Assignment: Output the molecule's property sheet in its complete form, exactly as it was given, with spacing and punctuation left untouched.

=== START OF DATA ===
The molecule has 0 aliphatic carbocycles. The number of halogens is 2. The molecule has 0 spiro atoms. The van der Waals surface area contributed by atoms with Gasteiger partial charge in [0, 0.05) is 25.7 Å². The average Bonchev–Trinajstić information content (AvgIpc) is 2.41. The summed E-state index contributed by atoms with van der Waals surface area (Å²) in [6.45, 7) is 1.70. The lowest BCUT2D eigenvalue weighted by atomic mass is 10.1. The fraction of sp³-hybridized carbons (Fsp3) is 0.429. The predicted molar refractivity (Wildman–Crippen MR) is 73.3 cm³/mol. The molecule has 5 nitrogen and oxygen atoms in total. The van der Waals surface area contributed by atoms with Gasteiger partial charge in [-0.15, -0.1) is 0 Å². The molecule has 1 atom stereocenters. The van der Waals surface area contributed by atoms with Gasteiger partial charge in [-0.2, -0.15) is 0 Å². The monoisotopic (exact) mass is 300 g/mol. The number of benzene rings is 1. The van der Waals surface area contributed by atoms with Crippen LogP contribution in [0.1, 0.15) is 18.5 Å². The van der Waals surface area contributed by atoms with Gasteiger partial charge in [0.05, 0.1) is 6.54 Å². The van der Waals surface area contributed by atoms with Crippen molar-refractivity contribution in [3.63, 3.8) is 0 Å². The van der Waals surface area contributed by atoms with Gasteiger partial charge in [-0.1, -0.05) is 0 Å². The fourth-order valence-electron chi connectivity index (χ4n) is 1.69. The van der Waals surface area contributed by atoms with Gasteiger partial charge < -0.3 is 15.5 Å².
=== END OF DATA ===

The molecule has 0 aliphatic carbocycles. The number of halogens is 2. The molecule has 0 spiro atoms. The van der Waals surface area contributed by atoms with Gasteiger partial charge in [0, 0.05) is 25.7 Å². The average Bonchev–Trinajstić information content (AvgIpc) is 2.41. The summed E-state index contributed by atoms with van der Waals surface area (Å²) in [6.45, 7) is 1.70. The lowest BCUT2D eigenvalue weighted by atomic mass is 10.1. The fraction of sp³-hybridized carbons (Fsp3) is 0.429. The predicted molar refractivity (Wildman–Crippen MR) is 73.3 cm³/mol. The molecule has 5 nitrogen and oxygen atoms in total. The van der Waals surface area contributed by atoms with Gasteiger partial charge in [-0.15, -0.1) is 0 Å². The molecule has 1 atom stereocenters. The van der Waals surface area contributed by atoms with Gasteiger partial charge in [-0.2, -0.15) is 0 Å². The monoisotopic (exact) mass is 300 g/mol. The number of benzene rings is 1. The van der Waals surface area contributed by atoms with Crippen LogP contribution in [0.1, 0.15) is 18.5 Å². The van der Waals surface area contributed by atoms with Gasteiger partial charge in [0.05, 0.1) is 6.54 Å². The van der Waals surface area contributed by atoms with Crippen molar-refractivity contribution in [3.63, 3.8) is 0 Å². The van der Waals surface area contributed by atoms with Gasteiger partial charge in [-0.1, -0.05) is 0 Å². The fourth-order valence-electron chi connectivity index (χ4n) is 1.69. The van der Waals surface area contributed by atoms with Gasteiger partial charge < -0.3 is 15.5 Å².